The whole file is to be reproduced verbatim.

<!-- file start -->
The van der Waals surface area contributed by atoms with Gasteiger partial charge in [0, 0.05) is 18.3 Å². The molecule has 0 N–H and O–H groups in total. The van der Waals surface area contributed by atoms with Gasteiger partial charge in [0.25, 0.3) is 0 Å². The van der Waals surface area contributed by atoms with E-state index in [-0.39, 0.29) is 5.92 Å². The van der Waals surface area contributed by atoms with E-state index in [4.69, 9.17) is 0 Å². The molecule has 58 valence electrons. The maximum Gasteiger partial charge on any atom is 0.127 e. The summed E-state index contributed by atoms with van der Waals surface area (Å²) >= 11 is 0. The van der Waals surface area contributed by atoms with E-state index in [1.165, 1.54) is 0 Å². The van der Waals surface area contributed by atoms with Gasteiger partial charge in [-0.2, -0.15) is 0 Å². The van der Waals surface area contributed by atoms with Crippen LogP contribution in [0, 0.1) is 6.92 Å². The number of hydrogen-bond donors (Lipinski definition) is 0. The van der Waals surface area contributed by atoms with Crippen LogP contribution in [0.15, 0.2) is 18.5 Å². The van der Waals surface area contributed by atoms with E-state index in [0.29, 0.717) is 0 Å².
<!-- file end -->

The van der Waals surface area contributed by atoms with Gasteiger partial charge in [0, 0.05) is 18.3 Å². The molecule has 0 N–H and O–H groups in total. The van der Waals surface area contributed by atoms with Gasteiger partial charge in [0.25, 0.3) is 0 Å². The van der Waals surface area contributed by atoms with E-state index in [-0.39, 0.29) is 5.92 Å². The van der Waals surface area contributed by atoms with E-state index in [4.69, 9.17) is 0 Å². The molecule has 58 valence electrons. The maximum Gasteiger partial charge on any atom is 0.127 e. The summed E-state index contributed by atoms with van der Waals surface area (Å²) >= 11 is 0. The van der Waals surface area contributed by atoms with E-state index in [1.165, 1.54) is 0 Å². The van der Waals surface area contributed by atoms with Gasteiger partial charge in [-0.2, -0.15) is 0 Å². The van der Waals surface area contributed by atoms with Crippen LogP contribution in [0, 0.1) is 6.92 Å². The number of hydrogen-bond donors (Lipinski definition) is 0. The van der Waals surface area contributed by atoms with Crippen LogP contribution in [0.15, 0.2) is 18.5 Å². The van der Waals surface area contributed by atoms with E-state index in [0.29, 0.717) is 0 Å².